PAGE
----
Primary injury of rat neocortical vasculature: effects of albumin administration on local vascular dynamics

Anitha Nimmagadda, Hee Pyoung Park, Ricardo Prado, Myron Ginsberg

Research output: Contribution to journalArticlepeer-review


BACKGROUND AND AIMS: Regional blood-flow dynamics play an important role in thrombus formation and dissolution. Local intravascular conditions in the environment surrounding a thrombus contribute to its composition and susceptibility to lysis. Currently, approved treatment methods for acute ischemic stroke attempt to limit tissue injury by thrombolytic recanalization of the occluded vessel. However, vascular patency is achieved in only 30% of patients. Thus, there is a need for ancillary measures to enhance the efficacy of thrombolytic therapy. Human albumin therapy is highly neuroprotective in rodent models of focal cerebral ischemia and reperfusion. The results of a recently completed pilot-phase clinical trial suggest that albumin therapy appeared to be particularly beneficial in stroke patients who also underwent thrombolysis. To study further the role of albumin on microvascular hemodynamics in thrombotic stroke, we employed two-photon laser scanning microscopy to assess laser-induced thrombosis of superficial neocortical arterioles in the rat. METHODS: Male Sprague-Dawley rats were anesthetized with isoflurane/nitrous oxide, intubated, and mechanically ventilated. Arterial blood pressure and acid-base status were maintained within normal limits. A cranial window was created over the fronto-parietal cortex; the dura was kept intact. The animal was then transferred to a specially constructed stereotaxic frame attached to the stage of a two-photon microscope. The cranial defect was filled with artificial CSF and the skull defect sealed within a circulating chamber that maintained cranial temperature at 36.5oC. Arterioles of interest were identified at 20x magnification via z-scans performed at 1·m intervals after plasma labeling with fluorescein isothiocyanate-dextran (∼0.7 mg/kg i.v). Baseline blood flow velocities and diameters were measured in the selected microvessels by the method of Kleinfeld et al. In brief, RBC flow velocity was determined by repeated line-scans along a vessel's longitudinal (y) axis. Computer stacking of these scans revealed oblique shadows, from whose slopes with respect to time (dy/dt) flow velocity was computed. To produce vascular injury, a segment of an arteriole of interest was selected at the maximal optical zoom setting for laser-irradiation at the two-photon wavelength of 840 nm. With the laser shutter in the off position, irradiation intensity (W/cm2) was set according to the vessel diameter. The vessel was then irradiated for ∼5 min. Animals were allocated to albumin or isotonic saline treatment groups by coin toss. Treatment was carried out 25 min following vascular injury, and flow velocities determined over a 90 min period. RESULTS: Average baseline blood flow velocity was 24.5 ± 12.5 mm/s (n=6). Following injury, flow velocity decreased to 9.2 ± 2.8 mm/s (p< 0.05 by ANOVA vs. baseline). After saline infusion, blood flow velocity remained unchanged at 9.9 ± 2.4 mm/s. By contrast, after albumin infusion, blood flow velocity increased to 20.7 ± 4.0 mm/s (p< 0.05 by ANOVA vs. post-injury flow). CONCLUSIONS: Albumin administration following laser-induced microvascular thrombosis improves local hemodynamics; this may be an important component of its therapeutic effect.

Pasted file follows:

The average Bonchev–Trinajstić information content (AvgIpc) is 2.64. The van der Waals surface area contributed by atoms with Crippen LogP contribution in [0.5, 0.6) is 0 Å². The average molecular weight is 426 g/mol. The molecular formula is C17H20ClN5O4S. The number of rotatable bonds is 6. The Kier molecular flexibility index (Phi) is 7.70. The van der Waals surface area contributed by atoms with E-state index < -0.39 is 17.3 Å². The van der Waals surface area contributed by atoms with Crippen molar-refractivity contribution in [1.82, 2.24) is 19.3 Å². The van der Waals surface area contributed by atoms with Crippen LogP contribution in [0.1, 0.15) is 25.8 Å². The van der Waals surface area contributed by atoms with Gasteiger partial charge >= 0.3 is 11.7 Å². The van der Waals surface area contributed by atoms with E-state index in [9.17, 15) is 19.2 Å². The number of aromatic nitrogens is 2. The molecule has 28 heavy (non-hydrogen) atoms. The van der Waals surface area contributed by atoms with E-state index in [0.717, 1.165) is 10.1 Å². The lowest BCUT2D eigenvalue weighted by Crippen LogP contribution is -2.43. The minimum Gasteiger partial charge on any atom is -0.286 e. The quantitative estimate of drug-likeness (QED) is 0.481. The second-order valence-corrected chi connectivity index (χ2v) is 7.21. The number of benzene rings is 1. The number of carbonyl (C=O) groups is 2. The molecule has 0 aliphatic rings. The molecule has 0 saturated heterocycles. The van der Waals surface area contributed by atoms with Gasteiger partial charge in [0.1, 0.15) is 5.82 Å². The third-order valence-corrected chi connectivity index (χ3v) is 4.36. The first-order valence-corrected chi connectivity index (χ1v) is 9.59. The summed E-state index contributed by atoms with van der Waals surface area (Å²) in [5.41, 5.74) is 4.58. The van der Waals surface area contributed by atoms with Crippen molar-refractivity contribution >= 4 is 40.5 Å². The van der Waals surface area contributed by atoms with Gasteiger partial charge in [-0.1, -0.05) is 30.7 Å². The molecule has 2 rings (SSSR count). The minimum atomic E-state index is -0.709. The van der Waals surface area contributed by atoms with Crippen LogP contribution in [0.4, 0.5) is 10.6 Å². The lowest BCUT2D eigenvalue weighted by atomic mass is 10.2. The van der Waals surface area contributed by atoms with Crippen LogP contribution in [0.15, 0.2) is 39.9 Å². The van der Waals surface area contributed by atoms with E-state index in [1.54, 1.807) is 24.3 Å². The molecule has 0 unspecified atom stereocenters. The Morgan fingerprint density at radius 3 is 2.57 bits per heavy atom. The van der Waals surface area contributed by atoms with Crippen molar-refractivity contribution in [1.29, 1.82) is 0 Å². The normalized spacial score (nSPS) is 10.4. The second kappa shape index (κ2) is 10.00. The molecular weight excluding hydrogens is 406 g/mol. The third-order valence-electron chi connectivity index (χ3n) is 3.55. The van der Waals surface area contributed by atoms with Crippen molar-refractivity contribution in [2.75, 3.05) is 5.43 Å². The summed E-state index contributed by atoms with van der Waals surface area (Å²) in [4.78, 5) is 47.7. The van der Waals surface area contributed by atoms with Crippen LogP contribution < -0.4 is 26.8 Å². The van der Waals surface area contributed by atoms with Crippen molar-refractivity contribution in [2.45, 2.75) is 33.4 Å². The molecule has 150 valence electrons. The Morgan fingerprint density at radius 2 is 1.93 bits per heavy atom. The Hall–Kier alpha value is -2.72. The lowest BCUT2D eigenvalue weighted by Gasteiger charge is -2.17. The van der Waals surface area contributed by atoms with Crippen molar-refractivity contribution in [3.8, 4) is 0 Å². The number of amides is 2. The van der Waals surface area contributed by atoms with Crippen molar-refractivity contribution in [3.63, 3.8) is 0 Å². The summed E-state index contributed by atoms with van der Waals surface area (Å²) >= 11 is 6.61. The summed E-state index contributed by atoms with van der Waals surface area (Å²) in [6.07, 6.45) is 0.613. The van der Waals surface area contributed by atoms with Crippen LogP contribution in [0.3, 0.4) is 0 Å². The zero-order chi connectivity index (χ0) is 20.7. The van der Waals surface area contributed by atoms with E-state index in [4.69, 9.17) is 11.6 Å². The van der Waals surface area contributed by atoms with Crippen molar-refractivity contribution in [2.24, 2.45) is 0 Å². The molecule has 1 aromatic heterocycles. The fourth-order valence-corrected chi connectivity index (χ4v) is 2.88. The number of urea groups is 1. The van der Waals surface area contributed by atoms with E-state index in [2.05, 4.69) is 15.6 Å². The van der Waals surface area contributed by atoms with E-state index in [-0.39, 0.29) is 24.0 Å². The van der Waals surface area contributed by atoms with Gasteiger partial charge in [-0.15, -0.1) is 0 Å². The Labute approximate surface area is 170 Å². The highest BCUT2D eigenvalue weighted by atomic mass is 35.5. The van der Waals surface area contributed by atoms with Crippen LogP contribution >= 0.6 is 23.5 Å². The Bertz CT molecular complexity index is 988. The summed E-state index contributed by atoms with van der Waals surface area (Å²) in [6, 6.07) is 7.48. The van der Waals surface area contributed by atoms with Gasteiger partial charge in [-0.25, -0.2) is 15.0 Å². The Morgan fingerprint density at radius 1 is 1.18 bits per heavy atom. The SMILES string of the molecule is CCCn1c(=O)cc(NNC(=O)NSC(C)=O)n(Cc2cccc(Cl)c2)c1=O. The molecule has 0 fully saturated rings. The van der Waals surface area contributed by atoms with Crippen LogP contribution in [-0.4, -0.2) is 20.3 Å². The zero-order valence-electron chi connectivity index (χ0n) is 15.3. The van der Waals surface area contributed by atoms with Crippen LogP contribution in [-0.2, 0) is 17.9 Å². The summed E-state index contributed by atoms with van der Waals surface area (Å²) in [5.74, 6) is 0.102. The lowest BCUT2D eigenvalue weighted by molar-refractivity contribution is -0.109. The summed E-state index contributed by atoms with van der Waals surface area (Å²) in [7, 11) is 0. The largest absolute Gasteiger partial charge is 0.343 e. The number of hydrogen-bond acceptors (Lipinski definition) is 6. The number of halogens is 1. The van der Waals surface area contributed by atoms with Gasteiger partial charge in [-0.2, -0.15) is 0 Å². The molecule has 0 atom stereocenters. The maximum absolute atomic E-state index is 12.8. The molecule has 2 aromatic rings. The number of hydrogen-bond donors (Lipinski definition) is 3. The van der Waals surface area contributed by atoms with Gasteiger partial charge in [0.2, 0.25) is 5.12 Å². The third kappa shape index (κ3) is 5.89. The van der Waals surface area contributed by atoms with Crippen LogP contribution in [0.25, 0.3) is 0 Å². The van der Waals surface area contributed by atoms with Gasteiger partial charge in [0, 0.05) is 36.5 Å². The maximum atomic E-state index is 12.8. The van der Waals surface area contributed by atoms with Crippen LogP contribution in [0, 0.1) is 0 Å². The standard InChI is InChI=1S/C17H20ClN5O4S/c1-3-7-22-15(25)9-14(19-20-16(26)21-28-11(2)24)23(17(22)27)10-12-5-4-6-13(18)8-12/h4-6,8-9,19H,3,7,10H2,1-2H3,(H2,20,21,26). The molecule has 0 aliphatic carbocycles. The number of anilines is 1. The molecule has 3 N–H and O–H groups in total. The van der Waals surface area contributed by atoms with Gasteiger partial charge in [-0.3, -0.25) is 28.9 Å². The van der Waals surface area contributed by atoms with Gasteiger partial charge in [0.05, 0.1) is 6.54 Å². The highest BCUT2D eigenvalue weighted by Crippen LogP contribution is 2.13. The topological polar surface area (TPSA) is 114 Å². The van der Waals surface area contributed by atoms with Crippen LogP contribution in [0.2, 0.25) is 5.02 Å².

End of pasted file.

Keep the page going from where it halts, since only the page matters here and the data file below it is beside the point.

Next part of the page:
Original languageEnglish (US)
Pages (from-to)BP05-06H
JournalJournal of Cerebral Blood Flow and Metabolism
Issue numberSUPPL. 1
StatePublished - Nov 13 2007

ASJC Scopus subject areas

  • Neurology
  • Clinical Neurology
  • Cardiology and Cardiovascular Medicine


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